How to Grow Zucchini Indoors

Hunker may earn compensation through affiliate links in this story. Learn more about our affiliate and product review process here.
Image Credit: vanbeets/iStock/GettyImages

With container gardens, you can have fresh vegetables all year even when garden space is not available. Zucchini (​Cucurbita pepo​) is a summer squash that grows best in full sun and warm conditions. As container culture gains popularity, many new dwarf or small growing varieties of vegetables are being developed. Compact zucchini varieties are no exception and include the cultivars 'Black Magic,' 'Hybrid Jackpot,' 'Gold Rush' and 'Classic.' Grow zucchini indoors all year round; in winter, start seeds indoors and set the pots in a south-facing window where they will get the most sun.

Advertisement

Things You'll Need

Video of the Day

How to Grow Zucchini Indoors

Step 1: Prepare the Seedling Containers

Fill 2-inch pots with soil-less seed starting mix. Use a pre-mixed formula available at garden centers or make your own by mixing equal parts vermiculite and peat moss. Dampen the mixture and fill the 2-inch pots.

Video of the Day

Step 2: Sow the Seeds

Place one zucchini seed in each pot and cover it with 1/2 inch of mix. Place the pots in dappled or filtered sun with a temperature range between 65 and 75 degrees Fahrenheit. Keep the soil around the seedlings damp with frequent light applications of water. The seedlings will germinate in five to seven days and be ready to transplant into a large, permanent container in three to four weeks.

Advertisement

Step 3: Prepare 5-Gallon Container for Each Plant

Fill one 5-gallon container for each zucchini plant. Use a well-draining soil-less potting mix and fill the pot to 1-inch below the lip of the container. Garden centers sell pre-formulated mixes for indoor vegetable container growing. Alternately, mix your own by combining equal parts loam, peat and coarse clean sand. Add a balanced liquid fertilizer to the mix. Check the back of the package to determine the correct amount.

Advertisement

Step 4: Select Healthy Seedlings

Dampen the potting mix with water until it is light and crumbly. Scoop out a shallow hole in the center of the pot large enough to accommodate the root ball of one zucchini plant. Select the strongest of the zucchini seedlings for planting.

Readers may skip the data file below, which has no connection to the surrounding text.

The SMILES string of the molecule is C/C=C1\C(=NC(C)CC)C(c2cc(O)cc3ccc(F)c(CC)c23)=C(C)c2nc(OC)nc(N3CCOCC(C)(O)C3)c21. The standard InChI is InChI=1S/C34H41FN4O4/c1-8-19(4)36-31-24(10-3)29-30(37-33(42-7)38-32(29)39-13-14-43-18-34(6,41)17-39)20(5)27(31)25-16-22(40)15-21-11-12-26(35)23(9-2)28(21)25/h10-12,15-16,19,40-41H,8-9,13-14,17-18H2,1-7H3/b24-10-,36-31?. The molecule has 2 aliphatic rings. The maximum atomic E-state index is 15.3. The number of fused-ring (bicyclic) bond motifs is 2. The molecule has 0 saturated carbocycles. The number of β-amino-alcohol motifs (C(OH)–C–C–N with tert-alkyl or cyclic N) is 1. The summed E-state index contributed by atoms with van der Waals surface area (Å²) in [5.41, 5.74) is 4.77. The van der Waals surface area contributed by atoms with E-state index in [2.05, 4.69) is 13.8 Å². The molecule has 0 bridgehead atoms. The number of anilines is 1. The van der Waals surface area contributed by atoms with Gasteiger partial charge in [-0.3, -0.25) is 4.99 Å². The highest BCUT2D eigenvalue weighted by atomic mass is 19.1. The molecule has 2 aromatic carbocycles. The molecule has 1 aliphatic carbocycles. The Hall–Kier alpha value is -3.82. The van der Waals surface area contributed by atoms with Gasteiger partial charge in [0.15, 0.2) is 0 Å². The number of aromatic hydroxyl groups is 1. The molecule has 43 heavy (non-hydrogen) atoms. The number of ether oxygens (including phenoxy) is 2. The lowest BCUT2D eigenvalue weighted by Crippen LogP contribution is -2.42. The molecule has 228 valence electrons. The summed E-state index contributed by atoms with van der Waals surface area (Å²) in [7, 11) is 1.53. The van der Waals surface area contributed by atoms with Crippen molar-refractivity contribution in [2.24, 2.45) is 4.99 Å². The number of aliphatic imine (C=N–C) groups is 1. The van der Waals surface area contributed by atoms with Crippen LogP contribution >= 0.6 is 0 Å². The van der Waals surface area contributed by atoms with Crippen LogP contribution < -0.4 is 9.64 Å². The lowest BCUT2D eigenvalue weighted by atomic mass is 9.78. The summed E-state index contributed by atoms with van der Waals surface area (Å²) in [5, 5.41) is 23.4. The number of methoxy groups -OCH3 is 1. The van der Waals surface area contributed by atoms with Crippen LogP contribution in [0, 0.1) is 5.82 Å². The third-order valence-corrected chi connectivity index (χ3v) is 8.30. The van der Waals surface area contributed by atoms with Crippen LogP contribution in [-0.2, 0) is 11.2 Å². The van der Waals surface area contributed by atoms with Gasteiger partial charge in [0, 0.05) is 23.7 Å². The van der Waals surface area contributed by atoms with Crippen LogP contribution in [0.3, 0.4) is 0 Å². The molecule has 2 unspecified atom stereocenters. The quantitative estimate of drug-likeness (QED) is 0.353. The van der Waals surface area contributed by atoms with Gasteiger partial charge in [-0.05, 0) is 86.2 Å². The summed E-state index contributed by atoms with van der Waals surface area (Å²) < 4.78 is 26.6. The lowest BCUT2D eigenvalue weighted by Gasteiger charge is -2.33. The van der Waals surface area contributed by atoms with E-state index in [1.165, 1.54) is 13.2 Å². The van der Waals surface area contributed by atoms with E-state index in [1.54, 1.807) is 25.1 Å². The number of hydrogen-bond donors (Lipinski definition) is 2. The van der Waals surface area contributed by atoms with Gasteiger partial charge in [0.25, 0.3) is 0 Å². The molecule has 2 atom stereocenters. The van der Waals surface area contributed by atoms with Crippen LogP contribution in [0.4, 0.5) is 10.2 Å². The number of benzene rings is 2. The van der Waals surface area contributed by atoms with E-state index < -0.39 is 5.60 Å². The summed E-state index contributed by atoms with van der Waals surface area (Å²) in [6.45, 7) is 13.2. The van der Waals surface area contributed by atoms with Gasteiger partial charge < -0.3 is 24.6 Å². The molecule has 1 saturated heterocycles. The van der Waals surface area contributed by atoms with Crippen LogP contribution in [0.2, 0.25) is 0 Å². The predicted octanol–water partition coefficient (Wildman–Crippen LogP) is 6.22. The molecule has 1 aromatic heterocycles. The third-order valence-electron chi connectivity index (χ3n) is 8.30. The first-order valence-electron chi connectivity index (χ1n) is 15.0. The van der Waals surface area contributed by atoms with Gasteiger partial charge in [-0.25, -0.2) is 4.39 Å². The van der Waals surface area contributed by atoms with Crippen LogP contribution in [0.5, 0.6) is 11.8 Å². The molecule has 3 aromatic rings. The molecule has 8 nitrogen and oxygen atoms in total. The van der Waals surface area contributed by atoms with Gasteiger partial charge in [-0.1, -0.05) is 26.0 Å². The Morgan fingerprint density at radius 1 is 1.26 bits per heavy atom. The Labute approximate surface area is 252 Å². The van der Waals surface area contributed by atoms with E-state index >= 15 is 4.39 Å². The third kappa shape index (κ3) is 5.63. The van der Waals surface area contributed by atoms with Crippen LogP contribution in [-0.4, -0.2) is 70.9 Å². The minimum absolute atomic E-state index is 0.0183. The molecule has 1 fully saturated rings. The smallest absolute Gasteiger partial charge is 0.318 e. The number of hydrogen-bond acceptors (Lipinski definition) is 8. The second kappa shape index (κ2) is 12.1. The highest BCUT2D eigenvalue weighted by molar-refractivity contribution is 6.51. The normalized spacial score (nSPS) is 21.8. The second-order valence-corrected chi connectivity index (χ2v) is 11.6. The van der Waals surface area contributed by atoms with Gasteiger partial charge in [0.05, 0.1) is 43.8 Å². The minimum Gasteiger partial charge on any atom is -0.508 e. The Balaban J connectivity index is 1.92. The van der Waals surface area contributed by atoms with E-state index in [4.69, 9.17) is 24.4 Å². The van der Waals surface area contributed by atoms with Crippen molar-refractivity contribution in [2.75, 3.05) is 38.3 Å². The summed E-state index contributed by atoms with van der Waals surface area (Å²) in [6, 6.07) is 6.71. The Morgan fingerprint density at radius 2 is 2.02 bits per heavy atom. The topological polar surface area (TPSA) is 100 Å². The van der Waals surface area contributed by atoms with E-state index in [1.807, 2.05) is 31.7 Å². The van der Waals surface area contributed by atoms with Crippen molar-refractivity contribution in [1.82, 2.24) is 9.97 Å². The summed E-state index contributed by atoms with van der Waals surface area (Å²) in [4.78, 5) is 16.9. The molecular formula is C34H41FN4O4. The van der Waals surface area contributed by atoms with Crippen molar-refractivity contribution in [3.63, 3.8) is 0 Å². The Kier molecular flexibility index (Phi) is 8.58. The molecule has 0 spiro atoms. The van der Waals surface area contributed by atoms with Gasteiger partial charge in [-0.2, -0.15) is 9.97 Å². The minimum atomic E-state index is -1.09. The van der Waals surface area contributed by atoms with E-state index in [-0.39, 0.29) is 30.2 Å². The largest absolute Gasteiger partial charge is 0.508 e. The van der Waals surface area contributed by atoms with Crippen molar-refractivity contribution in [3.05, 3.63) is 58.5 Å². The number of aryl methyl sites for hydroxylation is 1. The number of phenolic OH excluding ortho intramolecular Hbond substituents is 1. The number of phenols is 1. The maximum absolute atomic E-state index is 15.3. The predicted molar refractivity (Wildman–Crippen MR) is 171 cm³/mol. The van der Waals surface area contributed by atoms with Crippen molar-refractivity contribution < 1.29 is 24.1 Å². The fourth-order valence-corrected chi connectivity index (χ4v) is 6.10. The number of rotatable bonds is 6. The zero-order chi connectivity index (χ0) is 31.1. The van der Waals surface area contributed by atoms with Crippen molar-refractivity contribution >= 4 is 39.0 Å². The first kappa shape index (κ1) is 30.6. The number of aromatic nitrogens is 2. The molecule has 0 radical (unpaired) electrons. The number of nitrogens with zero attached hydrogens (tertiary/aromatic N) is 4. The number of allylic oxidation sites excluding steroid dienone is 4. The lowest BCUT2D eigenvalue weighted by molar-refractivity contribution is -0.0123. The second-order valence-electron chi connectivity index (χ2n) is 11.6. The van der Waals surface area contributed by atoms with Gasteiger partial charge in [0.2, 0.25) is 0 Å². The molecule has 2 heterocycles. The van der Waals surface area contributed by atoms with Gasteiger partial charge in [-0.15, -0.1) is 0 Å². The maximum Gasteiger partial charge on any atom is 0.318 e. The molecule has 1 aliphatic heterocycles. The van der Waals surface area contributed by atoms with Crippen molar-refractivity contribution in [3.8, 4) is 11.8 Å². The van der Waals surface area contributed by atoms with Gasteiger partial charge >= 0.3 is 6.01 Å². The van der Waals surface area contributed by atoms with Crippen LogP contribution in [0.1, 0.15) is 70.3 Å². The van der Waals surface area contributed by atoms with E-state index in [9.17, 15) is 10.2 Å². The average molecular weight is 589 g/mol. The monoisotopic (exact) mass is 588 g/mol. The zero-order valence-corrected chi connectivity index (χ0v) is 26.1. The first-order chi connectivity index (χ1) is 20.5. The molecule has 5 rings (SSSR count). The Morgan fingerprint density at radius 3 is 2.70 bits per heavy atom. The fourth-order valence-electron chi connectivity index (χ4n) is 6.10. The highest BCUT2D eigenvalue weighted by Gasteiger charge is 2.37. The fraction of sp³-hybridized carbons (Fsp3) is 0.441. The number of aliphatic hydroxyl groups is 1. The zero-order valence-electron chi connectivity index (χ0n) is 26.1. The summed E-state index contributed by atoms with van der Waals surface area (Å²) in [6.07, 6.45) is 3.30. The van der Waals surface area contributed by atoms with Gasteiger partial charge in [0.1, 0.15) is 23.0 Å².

Step 5: Plant and Position in a Sunny Location

Slide the seedling out of the small pot and place it into the large container with the base of the stem planted at the same depth in the soil as it was in the former pot. Fill in around the roots and pat down the soil to secure the seedling in the pot. Place the potted zucchini in a sunny window where it will get at least five to six hours of sun each day.

Advertisement

Step 6: Fertilize the Plants Regularly

Fertilize once a week using a fertilizer formulated for complete nutrition. There are many combinations on the market for vegetable growing. A good, basic fertilizer formula like a 5-10-10 or a 10-10-10 fertilizer is suitable. Check the package for the correct application amount and method.

Step 7: Water on a Schedule

Water when the top of the soil feels dry to the touch, usually daily or every other day for container grown zucchini plants. Soak the soil thoroughly at each watering. Place the pot on a saucer or tray to catch water and protect surfaces. Empty the saucer after every watering to prevent water from sitting around the root system.

Advertisement

Step 8: Hand-Pollinate the Flowers

Pollinate the zucchini flowers by hand. When growing zucchini inside, insects are not available to do this job. Male flowers have short stems, while female flowers have longer stems and a broad base that resembles a zucchini fruit. Clip off the male flower, remove its petals and rub its pollen onto the stigma in the female flower's center.

Step 9: Harvest the Zucchini

Harvest the zucchini fruits when they are 3 to 4 inches long and still tender. Harvest continuously as the fruits ripen to encourage the plant to keep producing. Zucchini are ready to harvest 50 to 70 days after planting. Note that if you did not pollinate sufficiently, you will get fewer zucchinis, and if your indoor location had less light than a zucchini requires, it will likely take longer for the fruit to grow large enough.

Advertisement

Advertisement